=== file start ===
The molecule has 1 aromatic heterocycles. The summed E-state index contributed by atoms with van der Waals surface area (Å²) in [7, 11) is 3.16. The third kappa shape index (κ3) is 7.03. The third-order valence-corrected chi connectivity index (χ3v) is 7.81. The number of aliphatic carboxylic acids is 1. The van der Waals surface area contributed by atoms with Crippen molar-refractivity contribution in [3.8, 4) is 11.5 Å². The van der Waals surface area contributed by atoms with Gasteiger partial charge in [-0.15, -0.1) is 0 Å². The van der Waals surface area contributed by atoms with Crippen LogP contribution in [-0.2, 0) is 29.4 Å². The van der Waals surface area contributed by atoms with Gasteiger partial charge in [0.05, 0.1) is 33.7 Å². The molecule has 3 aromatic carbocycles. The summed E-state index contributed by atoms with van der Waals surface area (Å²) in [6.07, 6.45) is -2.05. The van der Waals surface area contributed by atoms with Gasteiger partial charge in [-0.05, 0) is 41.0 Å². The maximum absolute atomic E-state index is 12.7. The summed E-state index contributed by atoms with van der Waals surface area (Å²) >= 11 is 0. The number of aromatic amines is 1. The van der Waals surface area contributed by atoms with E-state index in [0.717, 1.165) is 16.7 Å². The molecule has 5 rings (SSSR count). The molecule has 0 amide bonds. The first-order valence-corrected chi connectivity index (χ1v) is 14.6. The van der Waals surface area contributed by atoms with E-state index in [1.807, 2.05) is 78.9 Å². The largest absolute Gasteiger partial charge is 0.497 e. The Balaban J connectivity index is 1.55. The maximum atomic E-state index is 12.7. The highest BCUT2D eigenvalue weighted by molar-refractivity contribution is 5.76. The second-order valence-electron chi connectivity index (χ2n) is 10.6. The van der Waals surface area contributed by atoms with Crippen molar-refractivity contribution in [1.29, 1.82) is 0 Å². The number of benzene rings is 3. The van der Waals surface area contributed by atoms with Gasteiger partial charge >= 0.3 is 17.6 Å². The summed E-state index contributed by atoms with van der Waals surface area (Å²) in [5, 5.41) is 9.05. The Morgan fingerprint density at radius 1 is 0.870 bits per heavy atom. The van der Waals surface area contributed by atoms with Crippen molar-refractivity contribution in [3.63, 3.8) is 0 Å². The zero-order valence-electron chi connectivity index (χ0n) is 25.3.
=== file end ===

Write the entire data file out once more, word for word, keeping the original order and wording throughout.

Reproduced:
The molecule has 1 aromatic heterocycles. The summed E-state index contributed by atoms with van der Waals surface area (Å²) in [7, 11) is 3.16. The third kappa shape index (κ3) is 7.03. The third-order valence-corrected chi connectivity index (χ3v) is 7.81. The number of aliphatic carboxylic acids is 1. The van der Waals surface area contributed by atoms with Crippen molar-refractivity contribution in [3.8, 4) is 11.5 Å². The van der Waals surface area contributed by atoms with Gasteiger partial charge in [-0.15, -0.1) is 0 Å². The van der Waals surface area contributed by atoms with Crippen LogP contribution in [-0.2, 0) is 29.4 Å². The van der Waals surface area contributed by atoms with Gasteiger partial charge in [0.05, 0.1) is 33.7 Å². The molecule has 3 aromatic carbocycles. The summed E-state index contributed by atoms with van der Waals surface area (Å²) in [6.07, 6.45) is -2.05. The van der Waals surface area contributed by atoms with Gasteiger partial charge in [-0.05, 0) is 41.0 Å². The maximum absolute atomic E-state index is 12.7. The summed E-state index contributed by atoms with van der Waals surface area (Å²) >= 11 is 0. The number of aromatic amines is 1. The van der Waals surface area contributed by atoms with E-state index in [0.717, 1.165) is 16.7 Å². The molecule has 5 rings (SSSR count). The molecule has 0 amide bonds. The first-order valence-corrected chi connectivity index (χ1v) is 14.6. The van der Waals surface area contributed by atoms with E-state index in [1.807, 2.05) is 78.9 Å². The largest absolute Gasteiger partial charge is 0.497 e. The Balaban J connectivity index is 1.55. The maximum atomic E-state index is 12.7. The highest BCUT2D eigenvalue weighted by molar-refractivity contribution is 5.76. The second-order valence-electron chi connectivity index (χ2n) is 10.6. The van der Waals surface area contributed by atoms with Crippen molar-refractivity contribution in [1.29, 1.82) is 0 Å². The number of benzene rings is 3. The van der Waals surface area contributed by atoms with Gasteiger partial charge >= 0.3 is 17.6 Å². The summed E-state index contributed by atoms with van der Waals surface area (Å²) in [5, 5.41) is 9.05. The Morgan fingerprint density at radius 1 is 0.870 bits per heavy atom. The van der Waals surface area contributed by atoms with Crippen molar-refractivity contribution in [3.63, 3.8) is 0 Å². The zero-order valence-electron chi connectivity index (χ0n) is 25.3.